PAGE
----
A Halifax Regional Police officer did nothing wrong during a 2019 arrest in which she used a Taser on a Black man on Quinpool Road, according to the provincial police review board.
Const. Nicole Green arrested Clinton Fraser for breach of the peace after an alleged collision in December 2019. Police and other drivers accused Fraser of hitting two vehicles, a Toyota Yaris and a construction truck. He denied hitting any vehicle. During a 40-minute interaction with officers, Fraser repeatedly got out of his truck to attempt to show officers there was no damage.
Green ticketed Fraser for an unsafe lane change. After Green handed him a ticket, he got out of his vehicle to further argue with the officers. Green claimed he was holding a pen and she thought he might assault officers. Three officers tackled Fraser to the ground, and then Green and a fourth officer used Tasers to subdue him.
Reporter Julia-Simone Rutgers posted a video of the end of the incident on Twitter that evening. HRP tried to spin the event with a news release the next morning. Police said Fraser would be charged with assaulting a police officer. He wasn’t.
Fraser complained about Green’s conduct, and HRP disciplined the officer. HRP found Green breached three subsections of the code of conduct for officers: “making an arrest without good or sufficient cause;” “using unnecessary force on or cruelly treating any prisoner or other person with whom the member may be brought into contact in the course of duty; and “unlawfully exercising authority as a member.”
HRP ordered Green to undertake de-escalation training and docked her eight hours pay. She appealed that decision, as the Halifax Examiner reported in 2021. A three-member panel of the Nova Scotia Police Review Board heard the case in May 2022.
Board sides with cop
In a decision dated Dec. 19, 2022 and published last week, the board sided with Green. Board chair Jean McKenna and members Peter Mancini and John Withrow wrote:
Cst. Green’s subjective perception at the point of arrest was reasonable, considering all that had occurred in the previous 40 minutes. It is objectively supported by the undisputed evidence of his conduct throughout and up to the point of arrest. She and the other officers had attempted de-escalation several times. While certainly one option was to once again attempt to calm him down, and convince him to leave, she had exercised such efforts throughout her contact with Mr. Fraser, and in fact had completed such an effort seconds before. Her perception of an imminent breach of the peace as she articulated it in her evidence, was subjectively and objectively reasonable. We therefore conclude that she had the lawful authority to arrest him for imminent breach of the peace, which became further supported by her belief that he was about to assault an officer. The arrest cannot be considered as being “without good or sufficient cause”, or an “unlawful exercise of authority”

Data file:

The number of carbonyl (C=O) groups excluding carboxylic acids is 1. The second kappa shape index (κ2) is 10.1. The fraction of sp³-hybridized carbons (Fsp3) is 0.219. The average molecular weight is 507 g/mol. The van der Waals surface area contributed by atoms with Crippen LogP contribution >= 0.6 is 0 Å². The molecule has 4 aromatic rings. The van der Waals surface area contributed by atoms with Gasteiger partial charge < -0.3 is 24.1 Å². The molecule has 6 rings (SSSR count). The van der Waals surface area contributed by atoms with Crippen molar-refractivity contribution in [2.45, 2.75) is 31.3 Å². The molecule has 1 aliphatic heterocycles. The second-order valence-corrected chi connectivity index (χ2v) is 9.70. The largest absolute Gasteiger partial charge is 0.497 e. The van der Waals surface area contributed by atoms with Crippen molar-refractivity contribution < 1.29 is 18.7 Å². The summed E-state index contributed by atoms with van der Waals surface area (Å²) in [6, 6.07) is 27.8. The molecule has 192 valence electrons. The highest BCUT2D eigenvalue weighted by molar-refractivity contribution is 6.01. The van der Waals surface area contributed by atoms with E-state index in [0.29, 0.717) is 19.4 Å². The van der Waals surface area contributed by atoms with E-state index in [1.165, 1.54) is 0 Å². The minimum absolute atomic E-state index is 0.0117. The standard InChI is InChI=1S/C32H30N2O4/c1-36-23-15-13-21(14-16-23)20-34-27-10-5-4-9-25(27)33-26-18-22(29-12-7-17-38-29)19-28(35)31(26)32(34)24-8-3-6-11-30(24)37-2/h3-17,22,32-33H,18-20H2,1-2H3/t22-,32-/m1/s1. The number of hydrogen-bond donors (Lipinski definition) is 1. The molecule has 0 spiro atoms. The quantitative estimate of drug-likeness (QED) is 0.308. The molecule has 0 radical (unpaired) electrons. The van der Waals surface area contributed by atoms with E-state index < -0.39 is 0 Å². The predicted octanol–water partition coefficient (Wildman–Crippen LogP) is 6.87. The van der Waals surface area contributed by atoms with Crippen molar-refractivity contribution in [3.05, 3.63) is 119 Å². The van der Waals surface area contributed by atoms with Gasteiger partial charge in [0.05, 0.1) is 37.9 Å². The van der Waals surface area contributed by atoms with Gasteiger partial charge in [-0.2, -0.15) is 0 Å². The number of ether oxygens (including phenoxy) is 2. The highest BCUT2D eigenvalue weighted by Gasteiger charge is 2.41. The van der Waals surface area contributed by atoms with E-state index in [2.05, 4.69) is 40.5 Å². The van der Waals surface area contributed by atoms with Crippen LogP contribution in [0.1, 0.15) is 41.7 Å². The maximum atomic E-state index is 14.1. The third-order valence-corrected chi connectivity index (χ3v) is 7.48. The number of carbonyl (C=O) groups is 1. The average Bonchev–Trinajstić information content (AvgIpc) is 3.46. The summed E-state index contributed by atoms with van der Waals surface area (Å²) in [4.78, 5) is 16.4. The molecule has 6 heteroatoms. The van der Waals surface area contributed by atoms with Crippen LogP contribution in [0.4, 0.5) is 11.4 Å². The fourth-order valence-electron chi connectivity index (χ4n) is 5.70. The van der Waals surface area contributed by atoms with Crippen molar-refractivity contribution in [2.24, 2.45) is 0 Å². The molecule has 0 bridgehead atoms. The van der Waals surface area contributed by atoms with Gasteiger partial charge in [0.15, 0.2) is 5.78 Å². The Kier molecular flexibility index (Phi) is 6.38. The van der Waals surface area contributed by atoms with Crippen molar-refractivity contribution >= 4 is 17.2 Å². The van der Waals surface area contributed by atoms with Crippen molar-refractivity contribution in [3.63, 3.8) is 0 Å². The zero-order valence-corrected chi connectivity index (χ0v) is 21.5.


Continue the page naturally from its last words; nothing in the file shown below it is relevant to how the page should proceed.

The board accepted Green’s testimony about the pen, while noting it wasn’t recovered or entered into evidence. The officers’ use of force to take him down was warranted, the board wrote.
“There is no argument that Mr. Fraser was physically highly non-compliant with efforts to handcuff him; it took three officers to bring him down and handcuff him, even with the application of a Taser; he is very big and appears to be very powerful,” the board wrote.
“The video demonstrates resistance continuing to and through the use of a [conductive energy weapon]. The force used cannot be described as excessive in the circumstances.”
The all-white board addressed Fraser’s claims that he was treated differently because he’s Black.
“Mr. Fraser is a person of colour. His perception, at least in part, was and is, that his treatment was racially motivated. However, there is nothing in the evidence that shows any consideration of race by the officers involved,” the board wrote.
“He was unwilling to accept that his truck had contacted the Yaris and the construction truck, at the time of his interactions at the scene, and even in the course of the hearing, It was the totality of that conduct, that triggered the eventual confrontation and arrest.”
The board found there was no breach of the code of conduct, allowing Green’s appeal and overturning HRP’s internal discipline.